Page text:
The Bible on my desk is nothing to look at. It’s black leather, with gilt edges and a black ribbon to mark your place. If you were looking for a generic idea of what a Bible should look like, it would look like this one.
No, this Bible is nothing special on its own, but it is very important to me. Thoreau said the value of a things lies in what of ourselves we have to give up to obtain it. By that measure, it is one of the more valuable things I own.
It’s the King James Version – a no longer fashionable version first published in 1611, with archaic language that uses thee and thou as pronouns. In my experience, two kinds of people still use the King James Version. The first is people who grew up using it, who find the language comfortable and soothing, who relish the poetic notes as the language of devotion. The second is people who are fundamentalists, who desire a scripture that is fixed in time, an immutable authority that does not change.
I am the first sort of person. Matt was the second.
He first came in my office perhaps six years ago, just off the bus from Virginia, where his marriage had ended because of his chemical addiction. He had an ex-wife and a daughter, neither of who would talk to him, and he had been raised by a grandmother, now dead. She had given him the Bible he carried everywhere, with his name embossed in gilt on the front.
Matt would come to church and lead us in hymns he knew, which were the most strict sort, involving lots of blood atonement and proclamations of our unworthiness. He believed in a wrathful, powerful God in a way I have never believed in anything. He could cite obscure scriptures to “prove” his points, and when he was sober – which came and went – he was a kind and caring guy.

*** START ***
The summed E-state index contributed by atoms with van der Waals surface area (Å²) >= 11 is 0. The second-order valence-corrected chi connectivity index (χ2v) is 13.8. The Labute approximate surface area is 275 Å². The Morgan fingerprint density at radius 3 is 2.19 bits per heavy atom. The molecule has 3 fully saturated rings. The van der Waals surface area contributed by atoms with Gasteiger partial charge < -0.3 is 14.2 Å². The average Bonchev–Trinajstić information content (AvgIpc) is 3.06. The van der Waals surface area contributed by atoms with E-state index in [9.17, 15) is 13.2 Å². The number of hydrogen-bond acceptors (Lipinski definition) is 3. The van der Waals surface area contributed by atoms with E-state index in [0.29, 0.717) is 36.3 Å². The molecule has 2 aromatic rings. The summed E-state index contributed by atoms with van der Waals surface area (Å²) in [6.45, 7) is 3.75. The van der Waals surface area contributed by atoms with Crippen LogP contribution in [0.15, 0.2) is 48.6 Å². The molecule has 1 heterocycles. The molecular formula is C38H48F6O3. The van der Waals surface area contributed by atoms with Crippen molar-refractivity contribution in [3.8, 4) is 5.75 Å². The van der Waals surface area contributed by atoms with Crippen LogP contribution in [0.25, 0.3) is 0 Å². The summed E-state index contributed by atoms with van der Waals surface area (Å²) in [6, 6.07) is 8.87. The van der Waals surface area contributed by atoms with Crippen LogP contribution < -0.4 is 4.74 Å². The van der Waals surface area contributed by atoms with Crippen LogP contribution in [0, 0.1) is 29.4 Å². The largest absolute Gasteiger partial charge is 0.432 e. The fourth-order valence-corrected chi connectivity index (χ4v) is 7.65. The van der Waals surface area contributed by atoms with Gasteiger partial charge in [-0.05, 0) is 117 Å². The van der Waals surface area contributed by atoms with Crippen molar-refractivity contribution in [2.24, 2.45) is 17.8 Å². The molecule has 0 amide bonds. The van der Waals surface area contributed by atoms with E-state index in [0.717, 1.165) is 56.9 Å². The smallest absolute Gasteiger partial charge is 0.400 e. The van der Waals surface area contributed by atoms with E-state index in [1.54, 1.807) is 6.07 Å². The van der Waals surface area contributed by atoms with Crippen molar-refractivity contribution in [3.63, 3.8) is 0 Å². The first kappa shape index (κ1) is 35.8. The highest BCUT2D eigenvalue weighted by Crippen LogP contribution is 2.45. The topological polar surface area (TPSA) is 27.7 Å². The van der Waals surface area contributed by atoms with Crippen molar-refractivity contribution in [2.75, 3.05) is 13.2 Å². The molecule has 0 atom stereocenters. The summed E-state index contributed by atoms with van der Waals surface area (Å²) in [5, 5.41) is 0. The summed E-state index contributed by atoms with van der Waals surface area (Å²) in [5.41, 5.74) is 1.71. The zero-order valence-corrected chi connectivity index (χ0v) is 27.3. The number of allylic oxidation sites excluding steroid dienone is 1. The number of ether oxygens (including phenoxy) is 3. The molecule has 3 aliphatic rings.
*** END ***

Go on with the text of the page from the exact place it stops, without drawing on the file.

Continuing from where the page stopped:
He would go away (several times) for a while in rehab, and he would write me letters filled with Biblical citations and affirmations of his complete recovery when he was released. Sadly, his aspirations always exceeded his abilities, for Matt never lasted more than a month outside of rehab before he was using again.
One day he walked into my office. He looked like hell, and had his Bible in his hand.
“Preacher, this is my Bible. My granny gave it to me when I got saved at a revival when I was a teenager. I don’t want to lose it – will you hold onto it for me?”
Of course I would.
Matt began a steady descent after that day. I wonder sometimes if the responsibility of keeping track of his one prized possession hadn’t been good for him. I don’t know – I just know that after that, he spiraled down quickly.
One day he came in, relatively sober, and asked if I still had his Bible. I told him I did, and asked if he wanted it back.
“Not yet,” he said. “You keep it for me until I am ready for it.”
That was the last time I saw Matt. He disappeared, and I later learned he had died one night in a storm, drowning in a drainage ditch while high on paint fumes.
Matt didn’t make it, but I still have his Bible. It is the Bible I use to read from daily. It serves to remind me of truths I know, but that we humans are prone to forget.
The page at the front of the book where marriages are to be recorded, that has Matt and his wife’s names written in, but her name marked through and obliterated, reminds me that things don’t always go like we wish they would. The underlined verses about the wrath of God and the power of God (but never about the love of God) remind me that people like Matt, who in this life was powerless but loving, needed a God who was what he wasn’t. The embossed cover with his name on it, a gift from his Granny, reminds me that as broken as Matt was when I knew him, he was once loved and prized by his family, and that all of us have a back story – none of us are the worst thing we have done.
But mostly, this old Bible reminds me that you don’t always win. When I read from it, I am reminded that no one ever wanted to be sober as much as Matt, and that just wanting it isn’t enough.
But I really wish it was.